You’re excited to learn a subject. And all the incentives are aligned. Still, you’re going to face challenges. It’s the way of the brain. Here are some:

False End Image (FEI)

When you start going over new material to learn something, you often start with a false end image. Say it’s a book. You picture yourself in the future, when you’re done reading it, with extra abilities1 acquired.

But this is a false image to harbor. Because when you’re done, you most likely will not have acquired those imagined abilities. Which will result in disappointment. We don’t want disappointment while learning. We want constant motivation and fun.

end image v1

So we must set a proper expectation.

A better end image to harbor would be to imagine your abilities just as they are now, but with a few changes:

  1. You will have better questions to ask.
  2. Your mind will see more patterns related to what you’ve learned.
  3. You will have a better idea about where to go next for more.

end image v2

This Should Be Easier (SBE)

A.K.A You should already know this.

Often, when you’re learning a new subject, you’ll encounter material that you thought you were already good at. But when you try to apply it, you discover that that’s not actually true (anymore).

The unproductive self talk would be: this should be easier or I should already know this.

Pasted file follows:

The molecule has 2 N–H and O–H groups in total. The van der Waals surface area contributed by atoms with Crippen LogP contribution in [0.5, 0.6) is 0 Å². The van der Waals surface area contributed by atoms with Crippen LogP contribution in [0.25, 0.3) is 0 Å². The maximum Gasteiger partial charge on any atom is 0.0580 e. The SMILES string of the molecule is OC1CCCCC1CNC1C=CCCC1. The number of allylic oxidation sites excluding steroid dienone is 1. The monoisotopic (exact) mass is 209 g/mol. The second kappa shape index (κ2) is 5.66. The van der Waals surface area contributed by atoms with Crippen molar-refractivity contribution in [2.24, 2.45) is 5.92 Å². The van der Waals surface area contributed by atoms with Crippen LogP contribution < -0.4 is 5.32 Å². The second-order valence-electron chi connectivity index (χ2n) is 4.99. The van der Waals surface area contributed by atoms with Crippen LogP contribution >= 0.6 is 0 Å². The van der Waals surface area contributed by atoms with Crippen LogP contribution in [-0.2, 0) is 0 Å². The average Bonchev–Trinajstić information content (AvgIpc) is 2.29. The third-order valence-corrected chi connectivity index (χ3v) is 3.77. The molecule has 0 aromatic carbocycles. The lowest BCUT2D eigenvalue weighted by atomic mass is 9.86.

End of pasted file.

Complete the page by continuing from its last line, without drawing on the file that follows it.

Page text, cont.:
The productive attitude to summon here is: ok, another opportunity to review this material and reinforce my knowledge.

Too Tired To Learn (TTT)

You’re tired right now. Because you worked hard all day. You feel like your brain contracts the moment you think about learning.

It’s probable that you still have some juice left for some productive learning.

How to find out? Reframe your thinking about learning today in the following ways:

  1. Pick a time duration that your brain is willing to spend on learning. Say, 20 minutes. Subtract 10% of that. Now we’re at 18 minutes. That’s the minimum you have to do today. Easy.
  2. In the time allotted in 1, you have a goal: move your learning up one notch from yesterday. Like understanding a key term, or going over a hard concept that needs several go-overs. Up a notch.
  3. 1 and 2 work because we’re measuring our progress in weeks, not days. Today there’s no pressure to finish anything. But come Friday, you’re on the hook.

What did you learn this week?


  1. Extra abilities are not mastery. Mastery is a different kind of journey.